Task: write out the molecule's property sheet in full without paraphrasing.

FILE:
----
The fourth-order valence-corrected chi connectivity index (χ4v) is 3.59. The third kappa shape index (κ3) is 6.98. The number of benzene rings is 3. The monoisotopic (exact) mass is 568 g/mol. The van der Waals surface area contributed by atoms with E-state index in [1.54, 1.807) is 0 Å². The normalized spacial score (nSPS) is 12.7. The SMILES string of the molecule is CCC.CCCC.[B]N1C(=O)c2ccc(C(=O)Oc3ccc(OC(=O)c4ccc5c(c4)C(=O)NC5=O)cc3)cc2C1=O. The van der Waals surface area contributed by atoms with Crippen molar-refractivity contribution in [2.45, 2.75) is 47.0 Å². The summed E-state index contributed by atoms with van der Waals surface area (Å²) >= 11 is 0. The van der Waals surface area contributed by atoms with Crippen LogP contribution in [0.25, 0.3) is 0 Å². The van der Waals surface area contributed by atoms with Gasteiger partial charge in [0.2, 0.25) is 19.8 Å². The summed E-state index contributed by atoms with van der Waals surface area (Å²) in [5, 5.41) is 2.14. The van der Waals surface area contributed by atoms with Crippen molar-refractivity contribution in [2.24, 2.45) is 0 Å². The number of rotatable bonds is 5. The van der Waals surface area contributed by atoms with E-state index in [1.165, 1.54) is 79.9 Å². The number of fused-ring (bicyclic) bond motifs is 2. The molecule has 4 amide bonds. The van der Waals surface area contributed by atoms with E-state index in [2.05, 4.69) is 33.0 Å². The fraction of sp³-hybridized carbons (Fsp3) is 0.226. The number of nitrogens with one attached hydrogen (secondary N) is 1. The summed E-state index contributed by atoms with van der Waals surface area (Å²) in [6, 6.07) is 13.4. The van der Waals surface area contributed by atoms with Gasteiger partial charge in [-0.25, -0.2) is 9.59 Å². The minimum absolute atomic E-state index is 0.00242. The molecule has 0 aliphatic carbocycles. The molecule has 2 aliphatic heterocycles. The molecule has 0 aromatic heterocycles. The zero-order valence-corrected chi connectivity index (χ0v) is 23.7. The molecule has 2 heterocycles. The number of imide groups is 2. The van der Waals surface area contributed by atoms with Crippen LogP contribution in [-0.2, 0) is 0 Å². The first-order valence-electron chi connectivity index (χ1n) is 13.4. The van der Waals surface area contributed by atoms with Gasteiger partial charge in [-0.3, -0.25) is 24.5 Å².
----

The fourth-order valence-corrected chi connectivity index (χ4v) is 3.59. The third kappa shape index (κ3) is 6.98. The number of benzene rings is 3. The monoisotopic (exact) mass is 568 g/mol. The van der Waals surface area contributed by atoms with E-state index in [1.54, 1.807) is 0 Å². The normalized spacial score (nSPS) is 12.7. The SMILES string of the molecule is CCC.CCCC.[B]N1C(=O)c2ccc(C(=O)Oc3ccc(OC(=O)c4ccc5c(c4)C(=O)NC5=O)cc3)cc2C1=O. The van der Waals surface area contributed by atoms with Crippen molar-refractivity contribution in [2.45, 2.75) is 47.0 Å². The summed E-state index contributed by atoms with van der Waals surface area (Å²) >= 11 is 0. The van der Waals surface area contributed by atoms with Crippen LogP contribution in [0.25, 0.3) is 0 Å². The van der Waals surface area contributed by atoms with Gasteiger partial charge in [0.2, 0.25) is 19.8 Å². The summed E-state index contributed by atoms with van der Waals surface area (Å²) in [5, 5.41) is 2.14. The van der Waals surface area contributed by atoms with Crippen molar-refractivity contribution in [2.24, 2.45) is 0 Å². The number of rotatable bonds is 5. The van der Waals surface area contributed by atoms with E-state index in [1.165, 1.54) is 79.9 Å². The number of fused-ring (bicyclic) bond motifs is 2. The molecule has 4 amide bonds. The van der Waals surface area contributed by atoms with E-state index in [2.05, 4.69) is 33.0 Å². The fraction of sp³-hybridized carbons (Fsp3) is 0.226. The number of nitrogens with one attached hydrogen (secondary N) is 1. The summed E-state index contributed by atoms with van der Waals surface area (Å²) in [6, 6.07) is 13.4. The van der Waals surface area contributed by atoms with Gasteiger partial charge in [-0.25, -0.2) is 9.59 Å². The minimum absolute atomic E-state index is 0.00242. The molecule has 0 aliphatic carbocycles. The molecule has 2 aliphatic heterocycles. The molecule has 0 aromatic heterocycles. The zero-order valence-corrected chi connectivity index (χ0v) is 23.7. The molecule has 2 heterocycles. The number of imide groups is 2. The van der Waals surface area contributed by atoms with Crippen LogP contribution in [-0.2, 0) is 0 Å². The first-order valence-electron chi connectivity index (χ1n) is 13.4. The van der Waals surface area contributed by atoms with Gasteiger partial charge in [-0.3, -0.25) is 24.5 Å².